War On Terror - Target: Americas

“The new War on Terror is going to be a different war,” announced George W Bush to the world just after that fateful day in September 2001. For once, Bush chose his words carefully. He called it the new War on Terror, because, as many have since pointed out, the Reagan Administration had actually made the declaration of a “War on Terror” 20 years before in reference to the Soviet Union’s alleged support of an international "terrorist" network. Ironically, it was during the Reagan years that Washington itself sponsored and directed terrorist acts with ferocious precision.

Many aspects of the War on Terror have been practiced before, especially in Latin America. It is already evident that the "terrorist" trope is being indiscriminately applied to groups in the region as disparate as insurgent rebel groups, teachers' unions and undocumented immigrants; this is similar to the way “Communist” was the all-purpose label for the “internal enemy” of the Dirty Wars. Colombia is only the most glaring example of how the War on Terror threatens to further devastate the region by making a bad situation worse.

This Report analyzes these changes and looks at some of the effects on countries that have internalized the War on Terror.


Taking Note

Fred Rosen
What are we to make of the Bush Administration’s continual withdrawal from international agreements? Of its naming of hard-line hawks to sensitive international posts?


“The new war on terror is going to be a different war,” announced George W. Bush to the world just after that fateful day in September 2001. As events began to unfold, however, it became clear that there was little that was all that “different” about this war.

Open Forum

Laura Carlsen
On his first trip abroad after re-election, George W. Bush, in Chile for a meeting of the Asia-Pacific Economic Cooperation Forum (APEC), was greeted by thousands of angry Chileans protesting his trade and military policies and telling him to go home.


Fred Rosen
About 10 million current U.S. residents were born in Mexico, and a great many of them regularly send money home, paying a kind of informal, voluntary income tax to their homeland. The Bank of Mexico estimates that remittances over the course of 2004 amounted to $16.6 billion dollars, up 24% over 2003.


Marcelo Ballvé
Anti-americanism is again becoming a force to be reckoned with in Latin America. Throughout the 1990s, anti-Americanism was generally latent in the region, only marginally influential in political life. In those days, Latin America’s capitals indulged in free-market reforms, welcoming a frenzy of privatizations and deregulatory schemes choreographed by Washington and the Washington-dominated international financial institutions.
Tom Barry
Whose side are you on? That’s the question that President George W. Bush asked in the aftermath of the 9/11 attacks. And he gave the world his answer and warning: “Either you are with us or against us.”
Adam Isacson
Looking around Latin America today, one could be reasonably encouraged by the regional security picture. Beyond Colombia and the remnants of Peru’s Shining Path insurgency, there are no civil wars and relatively little organized political violence in the hemisphere. While social upheavals have occurred, they have most often been resolved constitutionally.
Bill Weinberg
In july 1994, a new york city detective with the FBI-NYPD Joint Terrorist Task Force came to the door of Ibrahim González, a jazz musician, teacher and radio producer in the Bronx. Saying “his name came up in an investigation,” the agent questioned González about phone calls, charitable donations and houseguests.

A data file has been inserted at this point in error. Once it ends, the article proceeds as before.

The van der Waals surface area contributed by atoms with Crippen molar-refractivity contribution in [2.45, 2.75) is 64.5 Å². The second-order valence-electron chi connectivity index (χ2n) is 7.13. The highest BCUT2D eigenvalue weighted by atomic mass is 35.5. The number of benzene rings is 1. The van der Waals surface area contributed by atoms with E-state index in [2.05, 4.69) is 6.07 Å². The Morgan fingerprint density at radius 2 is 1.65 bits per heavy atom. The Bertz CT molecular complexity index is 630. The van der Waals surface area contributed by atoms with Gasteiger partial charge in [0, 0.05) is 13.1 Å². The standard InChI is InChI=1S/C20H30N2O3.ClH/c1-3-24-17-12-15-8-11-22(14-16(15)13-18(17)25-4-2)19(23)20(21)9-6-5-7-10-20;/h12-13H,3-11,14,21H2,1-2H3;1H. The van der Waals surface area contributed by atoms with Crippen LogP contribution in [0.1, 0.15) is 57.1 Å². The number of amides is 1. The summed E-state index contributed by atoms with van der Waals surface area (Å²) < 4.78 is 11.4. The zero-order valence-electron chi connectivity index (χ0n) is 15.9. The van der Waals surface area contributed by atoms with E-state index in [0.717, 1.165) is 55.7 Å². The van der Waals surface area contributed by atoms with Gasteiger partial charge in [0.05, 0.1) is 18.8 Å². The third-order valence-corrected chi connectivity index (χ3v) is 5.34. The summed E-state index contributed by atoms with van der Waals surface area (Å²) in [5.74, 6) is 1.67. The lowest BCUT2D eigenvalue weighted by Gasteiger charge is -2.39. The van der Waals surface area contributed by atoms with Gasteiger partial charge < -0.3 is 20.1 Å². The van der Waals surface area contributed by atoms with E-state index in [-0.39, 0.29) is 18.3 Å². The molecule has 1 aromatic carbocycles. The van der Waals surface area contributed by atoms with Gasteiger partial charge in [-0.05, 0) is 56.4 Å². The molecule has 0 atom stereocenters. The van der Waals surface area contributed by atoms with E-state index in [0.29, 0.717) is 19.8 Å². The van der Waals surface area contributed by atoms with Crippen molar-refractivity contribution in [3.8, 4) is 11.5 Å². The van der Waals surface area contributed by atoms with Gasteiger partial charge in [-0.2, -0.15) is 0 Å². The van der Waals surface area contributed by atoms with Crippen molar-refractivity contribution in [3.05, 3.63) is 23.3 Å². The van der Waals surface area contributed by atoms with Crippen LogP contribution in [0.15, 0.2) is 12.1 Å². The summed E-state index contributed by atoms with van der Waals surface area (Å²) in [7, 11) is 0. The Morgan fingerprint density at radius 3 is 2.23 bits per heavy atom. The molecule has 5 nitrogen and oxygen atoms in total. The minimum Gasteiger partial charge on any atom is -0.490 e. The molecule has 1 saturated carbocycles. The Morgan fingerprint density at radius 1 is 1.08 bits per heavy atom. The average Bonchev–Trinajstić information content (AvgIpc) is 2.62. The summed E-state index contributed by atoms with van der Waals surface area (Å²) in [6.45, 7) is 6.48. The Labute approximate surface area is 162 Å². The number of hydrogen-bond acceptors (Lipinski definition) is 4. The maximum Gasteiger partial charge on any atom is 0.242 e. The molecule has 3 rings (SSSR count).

Jo-Marie Burt
In July 2000, I was invited by a colleague to attend a conference at San Marcos University in Lima at which he had been asked to speak. “It will be a unique experience,” he promised me. “It is being organized by Shining Path people.”
Heather Hanson & Rogers Romero Penna
Professor Alfredo Correa De Andreis was a respected member of the community in Barranquilla and a peace activist. He had been dean of the Magdalena University and was a professor at the University of the North and Simón Bolivar University.
Nazih Richani
As Colombia’s peace negotiations continue to go nowhere, it is important to consider the role of the United States. It was U.S. intervention that changed the incentive structure for the military, the agribusiness elite and their right-wing allies who might have been more inclined to negotiate under a balance of forces they perceived to be in favor of their enemy, the guerrillas of the Revolutionary Armed Forces of Colombia (FARC).


Controversy over Haiti As someone who has traveled to Haiti as a human rights observer, I am deeply disturbed by some of the statements made in Jane Reganís article. Perhaps most troubling was the assertion that resistance to the overthrow of the democratically elected government "has dwindled to several hundred mostly young men in the capitalís Bel-Aire neighborhood, some of them very visibly armed."

Tracking the Economy

James T. Kimer
George w. bush’s “political capital” is rapidly being spent on his controversial Social Security privatization initiative. Grasping for positive examples of privatization, the President and his supporters are now looking to Chile, whose system Bush recently called “a great example.”

In Brief

Ben Plimpton
Although it is not the only labor union operating in El Salvador’s maquiladora sector, the Union of Textile Industry Workers (STIT) is arguably the most successful. In November 2002, STIT secured collective bargaining rights for workers employed at a Tainan Enterprises clothing factory outside San Salvador.